Research shows frogs can adapt to traffic noise

Anne Rayner photo

Laura Reinert, left, Louise Rollins-Smith, PhD, and colleagues are studying how frogs adapt to harmful traffic noise.

Frogs don’t like living near noisy highways any better than people do, but research from Vanderbilt suggests that frogs, like hardened city-dwellers, can learn to adapt to the constant din of rumbling trucks, rolling tires and honking horns. And, just like those urbanites who can’t get a good night’s sleep without the sporadic sounds of sirens, some frogs have grown accustomed to the rattle and hum of the highway.

“The broad interpretation is that frogs adapted to noise are better able to cope with noise,” said Vanderbilt professor Louise Rollins-Smith, PhD, who conducted the research in collaboration with Penn State and three other institutions. “It suggests that these populations that are exposed to noise from the time of road building, which is 1940s, 1960s onward, have actually kind of evolved to accept these kinds of noise conditions.”

Published in Proceedings of the Royal Society B, the study suggests that traffic noise is harmful to frogs, yet frogs can adapt.

To accomplish the study, researchers collected eggs of the wood frog Rana sylvatica from ponds in quiet locations and noisy locations, such as near major highways. Back in the laboratory, the eggs were allowed to hatch and undergo metamorphosis, and then the frogs were split into groups and exposed to a recording of either ambient noise or traffic noise for eight days.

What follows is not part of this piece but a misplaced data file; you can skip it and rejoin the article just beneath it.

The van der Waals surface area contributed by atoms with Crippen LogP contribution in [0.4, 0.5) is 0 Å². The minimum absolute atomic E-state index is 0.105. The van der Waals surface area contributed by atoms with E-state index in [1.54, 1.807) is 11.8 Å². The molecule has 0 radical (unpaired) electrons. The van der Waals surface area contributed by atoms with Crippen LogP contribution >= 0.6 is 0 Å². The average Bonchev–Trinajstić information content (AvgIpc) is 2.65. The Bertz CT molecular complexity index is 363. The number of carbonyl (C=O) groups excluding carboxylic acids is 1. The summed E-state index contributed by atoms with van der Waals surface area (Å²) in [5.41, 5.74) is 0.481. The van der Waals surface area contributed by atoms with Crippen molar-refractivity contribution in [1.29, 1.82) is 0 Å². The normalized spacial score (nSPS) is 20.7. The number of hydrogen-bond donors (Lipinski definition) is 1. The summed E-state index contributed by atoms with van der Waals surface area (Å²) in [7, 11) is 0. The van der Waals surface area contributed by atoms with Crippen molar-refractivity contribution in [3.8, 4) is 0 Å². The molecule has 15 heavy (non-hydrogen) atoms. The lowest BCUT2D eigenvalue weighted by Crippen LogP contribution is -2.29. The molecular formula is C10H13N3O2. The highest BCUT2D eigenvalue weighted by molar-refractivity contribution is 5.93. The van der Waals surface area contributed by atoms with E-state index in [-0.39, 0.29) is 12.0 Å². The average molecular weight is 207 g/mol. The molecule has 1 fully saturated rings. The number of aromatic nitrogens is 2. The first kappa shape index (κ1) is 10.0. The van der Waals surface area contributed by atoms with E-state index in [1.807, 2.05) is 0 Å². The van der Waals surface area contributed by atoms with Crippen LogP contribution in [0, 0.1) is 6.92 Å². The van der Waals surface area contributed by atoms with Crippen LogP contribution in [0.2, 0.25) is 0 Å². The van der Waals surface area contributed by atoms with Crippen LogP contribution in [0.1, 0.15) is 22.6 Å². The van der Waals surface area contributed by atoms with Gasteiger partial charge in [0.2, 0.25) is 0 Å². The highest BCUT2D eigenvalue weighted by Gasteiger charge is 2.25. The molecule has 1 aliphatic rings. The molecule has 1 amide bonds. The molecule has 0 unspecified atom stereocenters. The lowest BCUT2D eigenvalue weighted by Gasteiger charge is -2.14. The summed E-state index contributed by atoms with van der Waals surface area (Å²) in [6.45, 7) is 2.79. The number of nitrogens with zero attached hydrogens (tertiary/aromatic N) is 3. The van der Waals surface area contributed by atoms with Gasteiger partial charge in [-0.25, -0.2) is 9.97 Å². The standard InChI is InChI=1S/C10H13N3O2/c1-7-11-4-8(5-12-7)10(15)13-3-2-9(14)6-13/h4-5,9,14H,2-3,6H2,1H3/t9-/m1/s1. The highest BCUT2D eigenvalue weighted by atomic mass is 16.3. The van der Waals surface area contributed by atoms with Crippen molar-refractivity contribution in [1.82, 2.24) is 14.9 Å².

“The main thrust of this,” said Rollins-Smith, “is that the ones from quiet places actually were stressed by the [traffic] noise and the ones that came from noisy places were not so much bothered.”

One of the findings was that traffic noise reduced the ability of frogs originally from quiet ponds to produce the antimicrobial peptide (AMP) brevinin-1SY. AMPs are short proteins that confer protection against a wide range of threats, including viruses, bacteria, fungi and parasites. In frogs, AMPs are secreted from specialized glands in the skin.

“Most species [of Rana] make quite a number of them, and this [species] makes only one well defined and tested antimicrobial peptide,” said Rollins-Smith, a professor of Pathology, Microbiology and Immunology.

AMPs, like brevinin-1SY, inhibit Batrachochytrium dendrobatidis, an aquatic fungal pathogen that is associated with global amphibian declines.

The fungal pathogen “enters through the [frog] skin. And so, this layer of antimicrobial peptides in the mucus of the skin is one of the protective defenses,” Rollins-Smith said.

This finding suggests that traffic noise may contribute to global amphibian declines by reducing the ability of wood frogs to defend against infection.

Traffic noise also impacted frogs’ immune and stress responses. When frogs originally from quiet places were exposed to traffic noise, researchers saw an increase in the number of monocytes, a particular type of white blood cell. But for frogs from noisy places, it was ambient noise that caused an increase in the number of monocytes.

A similar trend was observed for a hormone that becomes elevated in response to stress. Rollins-Smith said, “They were more accustomed to noise, so when it was too quiet, they responded differently.”

The work was supported by Pennsylvania State University, Sigma Xi, American Society for Ichthyology and Herpetology, and by National Science Foundation.